This is the first section of the text, excerpted from Luis Pérez-Oramas's essay, "The Anonymous Rule: Joaquín Torres-García, the Schematic Impulse, and Arcadian Modernity," in the exhibition catalog Joaquín Torres-García: The Arcadian Modern available in the MoMA Bookstore. The remaining two sections are forthcoming on post.

1.

I refer to the last pages—in fact the last page—of Maurice Merleau-Ponty’s Phenomenology of Perception, which includes a description of freedom as the ability to come to terms with the present, and of the need for a certain gift to be able to make something productive out of life’s choices. Merleau-Ponty writes, “It is by being what I am at present, without any restrictions and without holding anything back, that I have a chance at progressing; it is by living my time that I can understand other times; it is by plunging into the present and into the world, by resolutely taking up what I am by chance, . . . that I can go farther.” Italics added. Merleau-Ponty, Phenomenology of Perception, 1945 (Eng. trans. New York: Routledge, 2012).

2.

Here I refer to the philological connection in Spanish between the strange (lo extraño) and the foreigner or stranger (lo extranjero), between what comes from outside and what is alien to us. See Pierre Fédida, Le Site de l’étranger (Paris: PUF, 1995), p. 156.

3.

See José Bergamín, El pozo de la angustia. Burla y pasión del hombre invisible (Mexico: Editorial Séneca, 1941), p. 12.

4.

For the Torres scholar Juan Fló, this would not come until around 1929. See Fló, “Torres García—Nueva York,” in J. Torres-García: New York (Montevideo: Fundación Torres-García and Casa Editorial HUM, 2007), p. 23.

5.

In 1893, as a young artist in Barcelona, Torres entered the Cercle Artístic de Sant Lluc, an artists’ group led by the Catholic bishop and philosopher Josep Torras i Bages (1846–1916), a founder of modern, Christian-inspired Catalan nationalism.

6.

Michel Seuphor, Le Style et le cri. Quatorze essais sur l’art de ce siècle (Paris: Seuil, 1965), p. 116.

7.

Joaquín Torres-García, “Vouloir construiré,” Cercle et Carré no. 1 (March 15, 1930):2.

8.

Ibid., p. 2.

9.

Fló, J. Torres-García: New York, pp. 37–38.

10.

Torres-García, “Vouloir construiré,” p. 3.

11.

See the letters from Torres-García to José Enrique Rodó published in “De Maestro a maestro: las cartas de Torres a Rodó,” El País (Montevideo), August 26, 1974, p. 5.

12.

Fló, J. Torres-García: New York, p. 23.

13.

“La pompe de la vie, telle qu’elle s’offre dans les grandes capitales du monde civilisé.” Charles Baudelaire, “Le Peintre de la vie moderne,” 1863, in Ecrits esthétiques (Paris: Union Générale d’Editions, 1986), p. 385.

14.

See Torres-García, Historia de mi vida (Montevideo: Asociación de Arte Constructivo, 1939), p. 108.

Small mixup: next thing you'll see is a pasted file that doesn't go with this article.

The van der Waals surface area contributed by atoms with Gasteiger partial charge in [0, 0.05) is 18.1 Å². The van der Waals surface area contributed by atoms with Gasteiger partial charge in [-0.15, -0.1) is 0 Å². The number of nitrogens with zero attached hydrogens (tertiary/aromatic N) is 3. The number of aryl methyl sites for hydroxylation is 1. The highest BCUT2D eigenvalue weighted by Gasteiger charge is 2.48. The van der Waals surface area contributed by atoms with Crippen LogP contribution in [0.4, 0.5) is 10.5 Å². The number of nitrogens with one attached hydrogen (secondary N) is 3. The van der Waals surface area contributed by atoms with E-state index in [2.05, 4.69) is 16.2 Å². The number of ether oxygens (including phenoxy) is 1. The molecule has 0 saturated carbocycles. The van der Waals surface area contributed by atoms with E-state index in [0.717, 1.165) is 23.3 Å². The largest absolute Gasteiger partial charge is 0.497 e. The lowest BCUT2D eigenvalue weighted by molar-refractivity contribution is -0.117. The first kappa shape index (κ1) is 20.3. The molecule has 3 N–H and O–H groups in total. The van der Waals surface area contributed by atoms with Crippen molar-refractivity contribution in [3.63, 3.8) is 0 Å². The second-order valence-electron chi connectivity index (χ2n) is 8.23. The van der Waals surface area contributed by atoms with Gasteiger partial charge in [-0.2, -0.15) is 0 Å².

15.

See Narcís Comadira, “Torres-García en la configuración del Noucentisme,” in Emmanuel Guigon et al., Joaquín Torres-García (1874–1949) (Barcelona: Museu Picasso, Institut de Cultura de Barcelona, 2003), p. 35, and Tomás Llorens, “Torres-García: a les seves cruïlles,” in Torres-García: a les seves cruïlles (Barcelona: Museu Nacional d’Art de Catalunya, 2011), p. 12.

16.

Torres-García, Historia de mi vida, p. 135.

17.

Ibid., p. 173 ff.

18.

A sketch suggests that Torres may have initially planned to show three levels of content in each fresco: symbolic in the foreground, allegorical in the framing figures, and historical in the central scene. Yet given the differences between this plan and the completed frescoes, he clearly made substantial modifications. See Torres-García, Mapa iconográfico Sant Jordí, unpublished, accession no. 960087, box 1, folder 1, Research Library, Getty Research Institute, Los Angeles.

19.

See Joan Sureda, Torres-García. Pasión clásica (Madrid: Ediciones Akal, 1998), p. 168.

20.

See Fló, “Los frescos del Salón de San Jordí,” in Exposición de los Bocetos y Dibujos de los Frescos del Salón de San Jorge en la Diputación de Barcelona (Montevideo: Fundación Torres-García, 1974), p. 4.

21.

Llorens, “Torres-García: a les seves cruïlles,” p. 22.

22.

See Jean Clair, Malinconia. Motifs saturniens dans l’art de l’entre-deux-guerres (Paris: Gallimard, 1996), p. 59 ff.

23.

Baudelaire, “Le Peintre de la vie moderne,” p. 362.

24.

“Ars imitatur naturam in sua operatione.” See Umberto Eco, The Aesthetics of Thomas Aquinas (Boston: Harvard University Press, 1988), p. 165.

25.

Torres-García, Historia de mi vida, p. 163.

26.

Guillermo de Osma, Fortuny, proust y los Ballets Rusos (Barcelona: Elba, 2010), pp. 47–48.

27.

Torres attended the production of Parade at the Liceu de Barcelona in 1917, and published an article defending it in November of that year. See Torres-García, “Un ballet rus de picasso: Parade,” La Revista (Barcelona) no. 53 (December 1, 1917):428.